The 52-year-old could only look on helplessly in April as Paolo Di Canio slid gleefully across the turf at St James' Park on his knees as the Black Cats left Tyneside with a famous 3-0 victory, the first derby defeat of his reign.
Six months on, the Wear-Tyne rivals will reconvene at the Stadium of Light on Sunday with Pardew occupying the away dug-out, but a new face on the home bench in the shape of Gus Poyet.
But having previously pitted his wits against Steve Bruce, Martin O'Neill and Di Canio, the Newcastle manager insists he has no regrets that he does not have a chance to gain his revenge on the controversial Italian.
Pardew said: "It's just difficult sometimes. Clubs are trying to find the right solution to go forward.
"Chelsea, who have had fantastic success, keep changing their manager, so it's difficult to sometimes argue what's right and what's wrong. Every club has its own different style.
"It's a difficult environment to be a Premier League manager - or any manager in the north-east, actually because we have lost everybody since the start of the year.
"My Christmas plans are out of the window because I was going to invite all the coaches, so I will have to re-jig those.
"But on a serious note, what's done is done and in the past. You can't change the past. That will always be Paolo's day.
"For us, it's a different game and hopefully a much better performance from us - and also a result, of course.
"But in terms of the game, I think it will be very, very similar to all the other games that I have had very, very competitive, not much in it, and one or two moments of class will decide it."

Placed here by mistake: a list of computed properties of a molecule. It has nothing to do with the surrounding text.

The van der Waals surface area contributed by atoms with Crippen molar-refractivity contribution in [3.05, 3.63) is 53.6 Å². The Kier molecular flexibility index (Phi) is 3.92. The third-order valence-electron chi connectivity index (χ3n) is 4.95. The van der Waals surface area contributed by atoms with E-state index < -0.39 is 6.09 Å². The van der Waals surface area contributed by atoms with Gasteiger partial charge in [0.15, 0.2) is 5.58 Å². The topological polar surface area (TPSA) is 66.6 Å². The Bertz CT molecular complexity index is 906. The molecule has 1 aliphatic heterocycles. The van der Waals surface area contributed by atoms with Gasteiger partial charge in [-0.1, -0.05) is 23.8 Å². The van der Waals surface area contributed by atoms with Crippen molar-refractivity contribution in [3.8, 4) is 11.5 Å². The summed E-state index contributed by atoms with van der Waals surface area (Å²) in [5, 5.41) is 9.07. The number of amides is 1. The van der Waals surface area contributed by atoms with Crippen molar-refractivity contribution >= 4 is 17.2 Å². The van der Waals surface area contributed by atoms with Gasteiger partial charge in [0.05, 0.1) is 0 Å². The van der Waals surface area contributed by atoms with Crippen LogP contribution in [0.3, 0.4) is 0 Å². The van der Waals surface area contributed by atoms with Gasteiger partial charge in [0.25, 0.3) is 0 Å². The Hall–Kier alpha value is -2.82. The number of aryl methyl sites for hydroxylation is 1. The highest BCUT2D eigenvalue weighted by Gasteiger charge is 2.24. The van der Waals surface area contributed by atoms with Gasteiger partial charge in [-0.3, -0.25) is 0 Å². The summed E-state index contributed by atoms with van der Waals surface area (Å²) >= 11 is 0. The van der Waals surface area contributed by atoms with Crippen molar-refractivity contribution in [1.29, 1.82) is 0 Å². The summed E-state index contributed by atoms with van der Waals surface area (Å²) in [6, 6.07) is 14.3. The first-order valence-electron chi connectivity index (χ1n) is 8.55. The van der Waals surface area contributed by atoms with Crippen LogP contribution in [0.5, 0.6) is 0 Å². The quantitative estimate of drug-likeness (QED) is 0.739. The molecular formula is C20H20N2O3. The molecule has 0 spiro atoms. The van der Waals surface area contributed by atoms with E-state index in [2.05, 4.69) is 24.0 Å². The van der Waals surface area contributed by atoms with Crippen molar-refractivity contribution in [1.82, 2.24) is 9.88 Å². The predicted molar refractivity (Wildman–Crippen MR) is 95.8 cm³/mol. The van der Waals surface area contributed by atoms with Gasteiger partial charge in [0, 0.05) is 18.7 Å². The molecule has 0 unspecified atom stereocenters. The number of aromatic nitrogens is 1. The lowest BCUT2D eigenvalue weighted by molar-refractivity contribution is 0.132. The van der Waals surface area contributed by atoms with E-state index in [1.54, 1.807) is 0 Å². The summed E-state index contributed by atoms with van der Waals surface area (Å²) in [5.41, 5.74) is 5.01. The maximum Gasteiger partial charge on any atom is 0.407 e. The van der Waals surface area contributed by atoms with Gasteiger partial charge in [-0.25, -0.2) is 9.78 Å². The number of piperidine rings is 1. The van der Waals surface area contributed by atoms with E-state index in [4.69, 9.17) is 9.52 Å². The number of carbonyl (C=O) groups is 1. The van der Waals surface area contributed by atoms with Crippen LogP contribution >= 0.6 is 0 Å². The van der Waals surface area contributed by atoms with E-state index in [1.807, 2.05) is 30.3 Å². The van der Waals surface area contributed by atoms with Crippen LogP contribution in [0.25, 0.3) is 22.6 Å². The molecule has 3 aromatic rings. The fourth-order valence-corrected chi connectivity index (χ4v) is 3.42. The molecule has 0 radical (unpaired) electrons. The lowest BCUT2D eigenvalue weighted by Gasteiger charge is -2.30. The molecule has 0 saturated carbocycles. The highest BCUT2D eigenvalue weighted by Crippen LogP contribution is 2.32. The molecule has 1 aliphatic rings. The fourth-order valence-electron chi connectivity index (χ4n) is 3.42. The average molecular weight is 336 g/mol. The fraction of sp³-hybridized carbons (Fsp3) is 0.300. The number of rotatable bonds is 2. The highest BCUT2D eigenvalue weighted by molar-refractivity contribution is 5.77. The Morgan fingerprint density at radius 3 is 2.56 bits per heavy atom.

Pardew has a victory and two draws to his name on Wearside to date, and he would dearly love to add another win to his CV this weekend.
However, even if that proves to be the case, he will not be tempted to mirror Di Canio's celebrations.
He said with a smile: "No, not with my suits. They are very expensive."
Newcastle's humbling defeat by their neighbours came amid a disappointing conclusion to a gruelling season which took a further turn for the worse two weekends later when they were trounced 6-0 on their own pitch by Liverpool.
Coincidentally, the Reds provided the opposition on Tyneside last Saturday when the Magpies battled their way to a 2-2 draw despite having central defender Mapou Yanga-Mbiwa sent off five minutes before half-time.
That served to right one wrong, and Pardew is hoping his players run out on Wearside still bearing mental scars from their last derby encounter.
He said: "I hope there are. There are always something on every game, but in this game a little bit more because firstly, it's a derby and secondly, the last result.
"Therefore, the team needs to reflect that."
Pardew's only selection issues concern central defence, where Yanga-Mbiwa is suspended and skipper Fabricio Coloccini and Steven Taylor are both fighting their way back from injury.
Coloccini, who has a groin problem, is yet to train with his team-mates, while the manager was coy over suggestions that Taylor has suffered a recurrence of his hamstring strain, and insisted that neither man has yet been ruled out.
But if he offers up a prayer on that front over the next 48 hours, Sunderland's chaplain Father Marc Lyden-Smith may have already beaten him to it after posting a photograph on Twitter showing Pope Francis holding the Black Cats shirt with which he had just presented him.
An amused Pardew said: "Sometimes you have got to look at all angles. We are all looking for marginal gains and I suppose the Pope could help.
"I will have to have a word with Colo and see if he has got influence there. I think he has met him, so we will see."